Figure 1. Auxetic material showing NPR when a) stretched; b) compressed, Auxetic material showing ZPR when; c) stretched; d) compressed.

In recent years researchers have developed a lot of interest in auxetic materials. Much auxetic material has been discovered and made in the field of metals, ceramics, foams, textile fibers, yarns, fabrics, etc. The auxetic fabrics can be manufactured either by using auxetic yarns, or the conventional yarns using knitting, non-woven, and weaving technology [13-16]. Several wefts knitted, warp-knitted, non-woven, and woven structures have been made using auxetic geometries based on foldable geometry re-entrant hexagonal geometry, double arrow geometry, rotating rectangle geometry, etc. But these knitted and the non-woven auxetic fabric has certain drawbacks like they have a higher thickness, poor structural stability, low strength, and low modulus [17-23]. While the auxetic fabric made from weaving technology has a lower thickness and better formability.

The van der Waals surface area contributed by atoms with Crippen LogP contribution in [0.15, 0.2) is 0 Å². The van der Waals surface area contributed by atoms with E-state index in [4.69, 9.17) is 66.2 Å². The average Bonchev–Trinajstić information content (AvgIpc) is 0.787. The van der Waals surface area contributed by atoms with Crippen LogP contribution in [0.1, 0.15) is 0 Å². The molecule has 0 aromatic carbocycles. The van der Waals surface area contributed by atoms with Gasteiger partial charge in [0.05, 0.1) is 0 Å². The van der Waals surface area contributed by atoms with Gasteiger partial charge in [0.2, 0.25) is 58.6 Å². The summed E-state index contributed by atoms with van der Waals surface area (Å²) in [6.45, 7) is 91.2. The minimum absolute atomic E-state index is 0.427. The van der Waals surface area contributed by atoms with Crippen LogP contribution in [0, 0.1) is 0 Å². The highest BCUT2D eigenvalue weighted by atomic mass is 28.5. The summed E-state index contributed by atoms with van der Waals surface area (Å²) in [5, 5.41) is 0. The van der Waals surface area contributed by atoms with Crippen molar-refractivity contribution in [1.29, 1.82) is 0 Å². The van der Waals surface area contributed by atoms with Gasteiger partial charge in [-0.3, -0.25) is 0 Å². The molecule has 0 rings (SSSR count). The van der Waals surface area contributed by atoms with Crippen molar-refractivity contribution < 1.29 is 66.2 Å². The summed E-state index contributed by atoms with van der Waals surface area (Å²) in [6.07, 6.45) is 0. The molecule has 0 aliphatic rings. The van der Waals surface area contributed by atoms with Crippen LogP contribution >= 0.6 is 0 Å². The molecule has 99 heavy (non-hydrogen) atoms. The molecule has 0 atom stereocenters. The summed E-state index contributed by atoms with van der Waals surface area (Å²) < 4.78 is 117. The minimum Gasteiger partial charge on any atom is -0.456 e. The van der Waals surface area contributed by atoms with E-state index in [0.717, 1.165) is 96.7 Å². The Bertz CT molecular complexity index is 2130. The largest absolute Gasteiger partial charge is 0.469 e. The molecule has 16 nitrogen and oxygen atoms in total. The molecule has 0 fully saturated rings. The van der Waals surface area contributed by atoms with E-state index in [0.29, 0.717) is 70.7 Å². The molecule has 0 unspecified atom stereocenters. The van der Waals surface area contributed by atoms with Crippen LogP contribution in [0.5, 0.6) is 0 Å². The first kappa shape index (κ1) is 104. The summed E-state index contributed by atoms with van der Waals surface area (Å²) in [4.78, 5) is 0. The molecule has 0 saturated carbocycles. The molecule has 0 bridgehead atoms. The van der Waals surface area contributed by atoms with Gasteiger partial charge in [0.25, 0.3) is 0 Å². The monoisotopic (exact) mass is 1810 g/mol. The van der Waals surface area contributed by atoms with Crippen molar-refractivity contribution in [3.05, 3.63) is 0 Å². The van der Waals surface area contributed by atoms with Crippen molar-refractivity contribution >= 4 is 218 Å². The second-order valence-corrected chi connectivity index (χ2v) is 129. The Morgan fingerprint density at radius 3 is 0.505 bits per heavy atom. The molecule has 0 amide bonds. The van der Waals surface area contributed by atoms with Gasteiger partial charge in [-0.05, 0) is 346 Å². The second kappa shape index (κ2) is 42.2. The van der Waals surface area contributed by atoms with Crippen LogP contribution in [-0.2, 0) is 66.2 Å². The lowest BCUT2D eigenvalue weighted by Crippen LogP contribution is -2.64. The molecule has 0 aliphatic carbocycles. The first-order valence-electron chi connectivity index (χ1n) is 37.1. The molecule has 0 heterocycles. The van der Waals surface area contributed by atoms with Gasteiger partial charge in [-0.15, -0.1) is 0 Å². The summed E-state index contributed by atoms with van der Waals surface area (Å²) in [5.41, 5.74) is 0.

Auxetic woven fabric can be manufactured by using two ways: 1) by using auxetic yarns and 2) by using a combination of loose and tight weaves with conventional yarns of varying elasticity. But the auxetic yarns can’t completely transfer the auxetic behavior in fabric because of the structural limitation. Therefore, the auxetic fabric made from conventional yarn not only provides better formability but also provides better shape fitting and comfort.

Since different applications require different NPR values, however, producing a fabric with different structural parameters to obtain different NPR values is a very time-consuming and laborious process. As a result, modeling is necessary to determine the construction parameters for various auxetic fabrics. Thus, we can forecast NPR values before production. Some semi-empirical modeling and analytical models have been developed, so the parameters affecting the NPR of geometry can be identified [24-26].